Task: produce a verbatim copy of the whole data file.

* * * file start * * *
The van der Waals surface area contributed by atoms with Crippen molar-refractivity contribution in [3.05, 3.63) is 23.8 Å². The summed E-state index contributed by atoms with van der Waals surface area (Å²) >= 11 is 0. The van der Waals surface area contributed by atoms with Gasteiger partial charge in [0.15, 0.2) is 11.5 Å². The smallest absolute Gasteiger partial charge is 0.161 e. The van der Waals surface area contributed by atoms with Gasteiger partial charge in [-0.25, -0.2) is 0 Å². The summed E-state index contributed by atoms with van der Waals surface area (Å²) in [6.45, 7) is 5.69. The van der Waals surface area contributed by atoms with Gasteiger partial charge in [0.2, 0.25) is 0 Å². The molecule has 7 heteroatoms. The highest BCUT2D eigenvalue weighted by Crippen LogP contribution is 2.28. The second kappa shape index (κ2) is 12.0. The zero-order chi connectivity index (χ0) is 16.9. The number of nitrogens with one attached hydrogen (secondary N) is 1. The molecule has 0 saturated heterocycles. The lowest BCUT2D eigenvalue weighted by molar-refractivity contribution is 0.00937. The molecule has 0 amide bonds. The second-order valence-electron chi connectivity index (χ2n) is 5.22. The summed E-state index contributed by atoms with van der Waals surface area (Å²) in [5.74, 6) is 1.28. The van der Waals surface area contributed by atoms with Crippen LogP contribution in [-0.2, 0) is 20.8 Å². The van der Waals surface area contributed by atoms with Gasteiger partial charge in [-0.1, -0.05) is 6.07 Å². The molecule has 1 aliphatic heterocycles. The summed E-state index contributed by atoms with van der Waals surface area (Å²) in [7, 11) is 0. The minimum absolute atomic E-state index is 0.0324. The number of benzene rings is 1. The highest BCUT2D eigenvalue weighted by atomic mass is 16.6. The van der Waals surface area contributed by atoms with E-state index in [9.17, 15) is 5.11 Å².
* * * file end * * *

The van der Waals surface area contributed by atoms with Crippen molar-refractivity contribution in [3.05, 3.63) is 23.8 Å². The summed E-state index contributed by atoms with van der Waals surface area (Å²) >= 11 is 0. The van der Waals surface area contributed by atoms with Gasteiger partial charge in [0.15, 0.2) is 11.5 Å². The smallest absolute Gasteiger partial charge is 0.161 e. The van der Waals surface area contributed by atoms with Gasteiger partial charge in [-0.25, -0.2) is 0 Å². The summed E-state index contributed by atoms with van der Waals surface area (Å²) in [6.45, 7) is 5.69. The van der Waals surface area contributed by atoms with Gasteiger partial charge in [0.2, 0.25) is 0 Å². The molecule has 7 heteroatoms. The highest BCUT2D eigenvalue weighted by Crippen LogP contribution is 2.28. The second kappa shape index (κ2) is 12.0. The zero-order chi connectivity index (χ0) is 16.9. The number of nitrogens with one attached hydrogen (secondary N) is 1. The molecule has 0 saturated heterocycles. The lowest BCUT2D eigenvalue weighted by molar-refractivity contribution is 0.00937. The molecule has 0 amide bonds. The second-order valence-electron chi connectivity index (χ2n) is 5.22. The summed E-state index contributed by atoms with van der Waals surface area (Å²) in [5.74, 6) is 1.28. The van der Waals surface area contributed by atoms with Crippen LogP contribution in [-0.2, 0) is 20.8 Å². The van der Waals surface area contributed by atoms with Gasteiger partial charge in [-0.1, -0.05) is 6.07 Å². The molecule has 1 aliphatic heterocycles. The summed E-state index contributed by atoms with van der Waals surface area (Å²) in [7, 11) is 0. The minimum absolute atomic E-state index is 0.0324. The number of benzene rings is 1. The highest BCUT2D eigenvalue weighted by atomic mass is 16.6. The van der Waals surface area contributed by atoms with E-state index in [9.17, 15) is 5.11 Å².